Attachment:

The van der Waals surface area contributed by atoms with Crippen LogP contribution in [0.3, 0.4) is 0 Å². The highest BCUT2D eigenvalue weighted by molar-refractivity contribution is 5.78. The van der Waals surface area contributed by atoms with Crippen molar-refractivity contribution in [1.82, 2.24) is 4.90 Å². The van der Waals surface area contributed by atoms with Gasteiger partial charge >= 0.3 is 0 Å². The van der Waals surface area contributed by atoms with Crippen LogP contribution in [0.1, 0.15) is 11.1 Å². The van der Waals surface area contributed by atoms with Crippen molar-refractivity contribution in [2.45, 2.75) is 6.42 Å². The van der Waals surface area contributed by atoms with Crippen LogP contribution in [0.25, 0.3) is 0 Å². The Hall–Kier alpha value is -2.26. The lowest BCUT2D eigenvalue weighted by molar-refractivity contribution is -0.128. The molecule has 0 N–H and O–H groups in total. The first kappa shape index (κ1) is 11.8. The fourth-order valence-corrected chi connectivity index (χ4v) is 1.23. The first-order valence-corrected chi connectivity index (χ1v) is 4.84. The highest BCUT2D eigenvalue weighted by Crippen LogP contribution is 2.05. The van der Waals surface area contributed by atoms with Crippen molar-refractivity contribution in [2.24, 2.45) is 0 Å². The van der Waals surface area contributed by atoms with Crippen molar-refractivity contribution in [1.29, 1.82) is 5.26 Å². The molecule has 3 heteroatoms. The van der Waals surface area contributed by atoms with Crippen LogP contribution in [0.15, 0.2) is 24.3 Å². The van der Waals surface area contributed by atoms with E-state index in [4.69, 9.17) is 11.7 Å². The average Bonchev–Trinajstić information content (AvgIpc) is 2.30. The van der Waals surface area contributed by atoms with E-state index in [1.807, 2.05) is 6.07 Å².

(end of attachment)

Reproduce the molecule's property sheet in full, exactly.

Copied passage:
The van der Waals surface area contributed by atoms with Crippen LogP contribution in [0.3, 0.4) is 0 Å². The highest BCUT2D eigenvalue weighted by molar-refractivity contribution is 5.78. The van der Waals surface area contributed by atoms with Crippen molar-refractivity contribution in [1.82, 2.24) is 4.90 Å². The van der Waals surface area contributed by atoms with Gasteiger partial charge >= 0.3 is 0 Å². The van der Waals surface area contributed by atoms with Crippen LogP contribution in [0.1, 0.15) is 11.1 Å². The van der Waals surface area contributed by atoms with Crippen molar-refractivity contribution in [2.45, 2.75) is 6.42 Å². The van der Waals surface area contributed by atoms with Crippen LogP contribution in [0.25, 0.3) is 0 Å². The Hall–Kier alpha value is -2.26. The lowest BCUT2D eigenvalue weighted by molar-refractivity contribution is -0.128. The molecule has 0 N–H and O–H groups in total. The first kappa shape index (κ1) is 11.8. The fourth-order valence-corrected chi connectivity index (χ4v) is 1.23. The first-order valence-corrected chi connectivity index (χ1v) is 4.84. The highest BCUT2D eigenvalue weighted by Crippen LogP contribution is 2.05. The van der Waals surface area contributed by atoms with Crippen molar-refractivity contribution in [2.24, 2.45) is 0 Å². The van der Waals surface area contributed by atoms with Crippen molar-refractivity contribution in [1.29, 1.82) is 5.26 Å². The molecule has 3 heteroatoms. The van der Waals surface area contributed by atoms with Crippen LogP contribution in [0.15, 0.2) is 24.3 Å². The van der Waals surface area contributed by atoms with E-state index in [4.69, 9.17) is 11.7 Å². The average Bonchev–Trinajstić information content (AvgIpc) is 2.30. The van der Waals surface area contributed by atoms with E-state index in [1.807, 2.05) is 6.07 Å².